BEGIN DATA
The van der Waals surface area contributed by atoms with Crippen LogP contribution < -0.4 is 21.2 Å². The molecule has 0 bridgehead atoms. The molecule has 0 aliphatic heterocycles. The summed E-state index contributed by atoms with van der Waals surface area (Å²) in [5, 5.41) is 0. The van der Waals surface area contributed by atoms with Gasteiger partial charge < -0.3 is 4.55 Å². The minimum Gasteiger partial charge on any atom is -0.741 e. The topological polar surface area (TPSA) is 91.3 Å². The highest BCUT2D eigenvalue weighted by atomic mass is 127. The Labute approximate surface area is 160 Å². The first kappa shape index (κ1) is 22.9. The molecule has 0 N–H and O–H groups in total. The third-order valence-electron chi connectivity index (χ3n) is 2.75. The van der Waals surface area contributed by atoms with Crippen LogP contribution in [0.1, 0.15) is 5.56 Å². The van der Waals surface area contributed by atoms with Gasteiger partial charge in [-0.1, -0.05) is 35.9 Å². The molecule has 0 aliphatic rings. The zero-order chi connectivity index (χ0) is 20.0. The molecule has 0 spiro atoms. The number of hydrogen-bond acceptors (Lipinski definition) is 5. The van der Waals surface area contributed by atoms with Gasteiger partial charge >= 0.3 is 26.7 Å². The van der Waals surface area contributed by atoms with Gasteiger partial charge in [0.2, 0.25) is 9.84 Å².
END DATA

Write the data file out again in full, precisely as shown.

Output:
The van der Waals surface area contributed by atoms with Crippen LogP contribution < -0.4 is 21.2 Å². The molecule has 0 bridgehead atoms. The molecule has 0 aliphatic heterocycles. The summed E-state index contributed by atoms with van der Waals surface area (Å²) in [5, 5.41) is 0. The van der Waals surface area contributed by atoms with Gasteiger partial charge < -0.3 is 4.55 Å². The minimum Gasteiger partial charge on any atom is -0.741 e. The topological polar surface area (TPSA) is 91.3 Å². The highest BCUT2D eigenvalue weighted by atomic mass is 127. The Labute approximate surface area is 160 Å². The first kappa shape index (κ1) is 22.9. The molecule has 0 N–H and O–H groups in total. The third-order valence-electron chi connectivity index (χ3n) is 2.75. The van der Waals surface area contributed by atoms with Crippen LogP contribution in [0.1, 0.15) is 5.56 Å². The van der Waals surface area contributed by atoms with Gasteiger partial charge in [-0.1, -0.05) is 35.9 Å². The molecule has 0 aliphatic rings. The zero-order chi connectivity index (χ0) is 20.0. The molecule has 0 spiro atoms. The number of hydrogen-bond acceptors (Lipinski definition) is 5. The van der Waals surface area contributed by atoms with Gasteiger partial charge >= 0.3 is 26.7 Å². The van der Waals surface area contributed by atoms with Gasteiger partial charge in [0.2, 0.25) is 9.84 Å².